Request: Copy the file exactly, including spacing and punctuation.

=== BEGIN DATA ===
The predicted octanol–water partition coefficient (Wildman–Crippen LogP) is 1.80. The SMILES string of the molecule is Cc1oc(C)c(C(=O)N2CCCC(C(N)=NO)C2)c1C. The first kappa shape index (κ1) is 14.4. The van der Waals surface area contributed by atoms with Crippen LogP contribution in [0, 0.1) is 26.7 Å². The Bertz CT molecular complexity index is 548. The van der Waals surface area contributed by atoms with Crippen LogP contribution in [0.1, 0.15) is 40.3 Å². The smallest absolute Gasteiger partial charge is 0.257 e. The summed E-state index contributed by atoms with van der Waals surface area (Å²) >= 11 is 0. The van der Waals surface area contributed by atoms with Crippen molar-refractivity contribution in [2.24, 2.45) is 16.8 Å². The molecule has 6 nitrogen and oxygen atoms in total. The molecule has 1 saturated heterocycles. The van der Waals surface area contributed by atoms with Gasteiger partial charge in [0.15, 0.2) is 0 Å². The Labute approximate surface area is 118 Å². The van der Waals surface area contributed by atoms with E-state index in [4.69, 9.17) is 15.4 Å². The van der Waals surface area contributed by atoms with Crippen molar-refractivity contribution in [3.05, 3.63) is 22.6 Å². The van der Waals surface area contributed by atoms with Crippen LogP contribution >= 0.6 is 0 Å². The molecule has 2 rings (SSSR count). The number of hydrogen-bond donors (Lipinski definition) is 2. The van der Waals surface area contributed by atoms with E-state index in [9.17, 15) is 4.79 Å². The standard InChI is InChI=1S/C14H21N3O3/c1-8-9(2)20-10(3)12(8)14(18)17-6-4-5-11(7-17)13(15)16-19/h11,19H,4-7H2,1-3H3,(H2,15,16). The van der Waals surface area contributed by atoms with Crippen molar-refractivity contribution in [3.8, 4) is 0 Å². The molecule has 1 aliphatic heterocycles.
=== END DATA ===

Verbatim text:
The predicted octanol–water partition coefficient (Wildman–Crippen LogP) is 1.80. The SMILES string of the molecule is Cc1oc(C)c(C(=O)N2CCCC(C(N)=NO)C2)c1C. The first kappa shape index (κ1) is 14.4. The van der Waals surface area contributed by atoms with Crippen LogP contribution in [0, 0.1) is 26.7 Å². The Bertz CT molecular complexity index is 548. The van der Waals surface area contributed by atoms with Crippen LogP contribution in [0.1, 0.15) is 40.3 Å². The smallest absolute Gasteiger partial charge is 0.257 e. The summed E-state index contributed by atoms with van der Waals surface area (Å²) >= 11 is 0. The van der Waals surface area contributed by atoms with Crippen molar-refractivity contribution in [2.24, 2.45) is 16.8 Å². The molecule has 6 nitrogen and oxygen atoms in total. The molecule has 1 saturated heterocycles. The van der Waals surface area contributed by atoms with Gasteiger partial charge in [0.15, 0.2) is 0 Å². The Labute approximate surface area is 118 Å². The van der Waals surface area contributed by atoms with E-state index in [4.69, 9.17) is 15.4 Å². The van der Waals surface area contributed by atoms with Crippen molar-refractivity contribution in [3.05, 3.63) is 22.6 Å². The van der Waals surface area contributed by atoms with Crippen LogP contribution >= 0.6 is 0 Å². The molecule has 2 rings (SSSR count). The number of hydrogen-bond donors (Lipinski definition) is 2. The van der Waals surface area contributed by atoms with E-state index in [9.17, 15) is 4.79 Å². The standard InChI is InChI=1S/C14H21N3O3/c1-8-9(2)20-10(3)12(8)14(18)17-6-4-5-11(7-17)13(15)16-19/h11,19H,4-7H2,1-3H3,(H2,15,16). The van der Waals surface area contributed by atoms with Crippen molar-refractivity contribution in [3.8, 4) is 0 Å². The molecule has 1 aliphatic heterocycles.